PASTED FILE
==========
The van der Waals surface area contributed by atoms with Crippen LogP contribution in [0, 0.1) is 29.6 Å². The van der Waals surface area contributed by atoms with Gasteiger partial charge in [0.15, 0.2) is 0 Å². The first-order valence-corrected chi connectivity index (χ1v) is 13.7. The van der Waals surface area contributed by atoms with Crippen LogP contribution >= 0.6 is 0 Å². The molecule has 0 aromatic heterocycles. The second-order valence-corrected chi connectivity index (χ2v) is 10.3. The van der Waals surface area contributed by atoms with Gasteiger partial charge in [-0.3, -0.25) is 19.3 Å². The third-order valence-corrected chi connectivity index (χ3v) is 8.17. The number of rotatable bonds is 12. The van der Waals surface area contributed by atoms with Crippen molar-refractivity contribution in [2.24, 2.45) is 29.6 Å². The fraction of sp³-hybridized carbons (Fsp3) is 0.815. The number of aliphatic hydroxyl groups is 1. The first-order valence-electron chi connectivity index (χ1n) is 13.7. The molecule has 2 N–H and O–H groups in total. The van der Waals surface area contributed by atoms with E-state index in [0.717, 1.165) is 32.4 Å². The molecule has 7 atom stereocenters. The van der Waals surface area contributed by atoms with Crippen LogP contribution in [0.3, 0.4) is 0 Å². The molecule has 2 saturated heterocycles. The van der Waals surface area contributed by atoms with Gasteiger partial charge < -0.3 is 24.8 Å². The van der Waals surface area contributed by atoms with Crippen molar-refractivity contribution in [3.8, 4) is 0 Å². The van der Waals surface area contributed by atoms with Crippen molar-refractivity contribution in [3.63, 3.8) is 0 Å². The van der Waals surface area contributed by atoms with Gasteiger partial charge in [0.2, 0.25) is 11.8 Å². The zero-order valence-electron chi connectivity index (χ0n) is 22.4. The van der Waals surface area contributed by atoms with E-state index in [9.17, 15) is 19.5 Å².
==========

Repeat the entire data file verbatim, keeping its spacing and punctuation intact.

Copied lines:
The van der Waals surface area contributed by atoms with Crippen LogP contribution in [0, 0.1) is 29.6 Å². The van der Waals surface area contributed by atoms with Gasteiger partial charge in [0.15, 0.2) is 0 Å². The first-order valence-corrected chi connectivity index (χ1v) is 13.7. The van der Waals surface area contributed by atoms with Crippen LogP contribution >= 0.6 is 0 Å². The molecule has 0 aromatic heterocycles. The second-order valence-corrected chi connectivity index (χ2v) is 10.3. The van der Waals surface area contributed by atoms with Gasteiger partial charge in [-0.3, -0.25) is 19.3 Å². The third-order valence-corrected chi connectivity index (χ3v) is 8.17. The number of rotatable bonds is 12. The van der Waals surface area contributed by atoms with Crippen molar-refractivity contribution in [2.24, 2.45) is 29.6 Å². The fraction of sp³-hybridized carbons (Fsp3) is 0.815. The number of aliphatic hydroxyl groups is 1. The first-order valence-electron chi connectivity index (χ1n) is 13.7. The molecule has 2 N–H and O–H groups in total. The van der Waals surface area contributed by atoms with E-state index in [0.717, 1.165) is 32.4 Å². The molecule has 7 atom stereocenters. The van der Waals surface area contributed by atoms with Crippen LogP contribution in [0.3, 0.4) is 0 Å². The molecule has 2 saturated heterocycles. The van der Waals surface area contributed by atoms with Gasteiger partial charge < -0.3 is 24.8 Å². The van der Waals surface area contributed by atoms with Crippen molar-refractivity contribution in [3.8, 4) is 0 Å². The van der Waals surface area contributed by atoms with Crippen molar-refractivity contribution in [3.63, 3.8) is 0 Å². The van der Waals surface area contributed by atoms with Gasteiger partial charge in [0.2, 0.25) is 11.8 Å². The zero-order valence-electron chi connectivity index (χ0n) is 22.4. The van der Waals surface area contributed by atoms with E-state index in [9.17, 15) is 19.5 Å².